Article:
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See Further and Clearer Than Ever Before With a Powerful Refracting Telescope

From wilderness lovers who enjoy spending free time outdoors taking in the natural scenery to those who look to the sky and wish they could get a little bit closer to the moon, stars and planets, a refracting telescope is a must-have item. A refracting telescope is available in a wide variety of price points, magnification levels, and sizes, which means it’s easy to find the model that fits your needs and will make you feel like an explorer.

A refracting telescope works by refracting or bending light. First created in the early 17th century, refracting telescopes have an objective lens that works with an eyepiece to gather more light than is possible by the naked eye alone. The lens focuses this light, with the refraction creating parallel light rays that converge at the same focal point, so that the non-parallel beams of light land on a focal plane. The two groups of light make angles, and the ratio between the two angles creates an angular magnification that makes the area users see through the viewfinder appear significantly larger.

Refracting telescopes can be large enough to fill an entire observatory or compact enough to be carried in a backpack and set up on a balcony. We’ve rounded up the best refracting telescopes that aren’t quite large enough to warrant their own observatory but still deliver a stunning view.

1. Celestron AstroMaster Newtonian Reflector Telescope

The Celestron AstroMaster Newtonian Reflector Telescope is perfect for those who are new to telescopes and for those who are more experienced. This telescope has high-quality 130mm optics, making it perfect to see the constellations. Coming with an option for just the telescope or with the smart phone adapter, this telescope is efficient.

Pros: Comes with a two year warranty and technical support.

Cons: Most expensive on our list.

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2. TELMU Telescope

The Telmu has a 400 mm focal length and 70 mm aperture that captures a clear picture for users. Designed for students and beginners, the Telmu includes two Keller eyepieces (K6mm/16X, K25/67X) to be used in conjunction with the 5 x 24 scope finder. The scope finder contains a mounting bracket and cross-lines that make it easy to locate specific targets. The Telmu includes a smartphone attachment, carrying case and tripod, which has a low beginning height of 17.7 inches, making it an excellent option for using on a desk or table.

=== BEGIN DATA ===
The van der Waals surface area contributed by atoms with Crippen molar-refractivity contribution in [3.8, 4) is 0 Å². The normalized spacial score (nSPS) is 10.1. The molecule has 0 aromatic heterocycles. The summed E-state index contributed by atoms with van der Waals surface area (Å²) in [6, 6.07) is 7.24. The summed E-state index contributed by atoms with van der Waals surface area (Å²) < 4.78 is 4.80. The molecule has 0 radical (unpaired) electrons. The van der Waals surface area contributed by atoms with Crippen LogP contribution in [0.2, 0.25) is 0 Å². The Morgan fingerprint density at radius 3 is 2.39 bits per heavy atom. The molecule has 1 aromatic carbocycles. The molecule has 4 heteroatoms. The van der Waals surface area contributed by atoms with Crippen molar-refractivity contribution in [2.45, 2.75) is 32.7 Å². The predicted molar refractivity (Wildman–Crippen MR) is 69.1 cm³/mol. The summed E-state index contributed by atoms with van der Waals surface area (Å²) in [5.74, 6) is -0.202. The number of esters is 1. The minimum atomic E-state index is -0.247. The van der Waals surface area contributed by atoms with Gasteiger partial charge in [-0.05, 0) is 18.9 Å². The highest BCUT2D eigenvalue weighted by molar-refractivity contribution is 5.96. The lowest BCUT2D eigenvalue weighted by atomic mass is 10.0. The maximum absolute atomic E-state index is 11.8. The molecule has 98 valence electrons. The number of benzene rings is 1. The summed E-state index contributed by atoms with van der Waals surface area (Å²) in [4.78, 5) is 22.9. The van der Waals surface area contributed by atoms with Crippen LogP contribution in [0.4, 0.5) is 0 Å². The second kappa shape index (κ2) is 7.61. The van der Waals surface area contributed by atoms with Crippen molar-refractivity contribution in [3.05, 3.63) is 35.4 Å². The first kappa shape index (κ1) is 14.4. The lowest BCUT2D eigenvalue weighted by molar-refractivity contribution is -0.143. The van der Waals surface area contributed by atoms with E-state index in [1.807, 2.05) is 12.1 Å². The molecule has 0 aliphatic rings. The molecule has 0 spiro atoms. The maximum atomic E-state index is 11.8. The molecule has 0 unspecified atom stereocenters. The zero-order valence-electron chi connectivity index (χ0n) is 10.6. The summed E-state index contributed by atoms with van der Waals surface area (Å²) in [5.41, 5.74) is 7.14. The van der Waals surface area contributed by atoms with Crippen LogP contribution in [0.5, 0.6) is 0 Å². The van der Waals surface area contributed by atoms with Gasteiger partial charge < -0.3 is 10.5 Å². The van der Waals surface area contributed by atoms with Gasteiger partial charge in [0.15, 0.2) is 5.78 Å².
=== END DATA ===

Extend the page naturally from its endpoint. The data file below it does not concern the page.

Pros: The Telmu includes a hook on the bottom of the tripod that allows users to hang weights to provide added balance and security, which is a great benefit when using outdoors in windy conditions.

Cons: The Telmu tripod has a max height of 35.4 inches, which is shorter than the Gskyer’s 49-inch tripod. Unlike the Gskyer, the Telmu does not come with a remote for the smartphone feature.

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Image courtesy of Amazon

3. Orion SpaceProbe 130ST Equatorial Reflector Telescope

The Orion features a 5.1-inch aperture that is designed to pull in ample light and give users a clear and bright view of the night sky, including galaxies, nebulas, and star clusters. The Orion has a short 24-inch optical tube and fast f/5 focal ratio that creates a wide field of vision. Packaged with an equatorial telescope mount and adjustable tripod (balance weight included), users can smoothly pan while looking through the two 1.25-inch Sirius Plossl eyepieces (25mm and 10mm) and 6 x 30 finder scope. The Orion comes with all the tools necessary for assembly.

Pros: The Orion comes with Starry Night software that teaches you how to find specific constellations.

Cons: The Orion has the biggest price tag on our list. It also doesn’t come with the same bonuses at other models, including a carrying case and smartphone adapter.

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Image courtesy of Amazon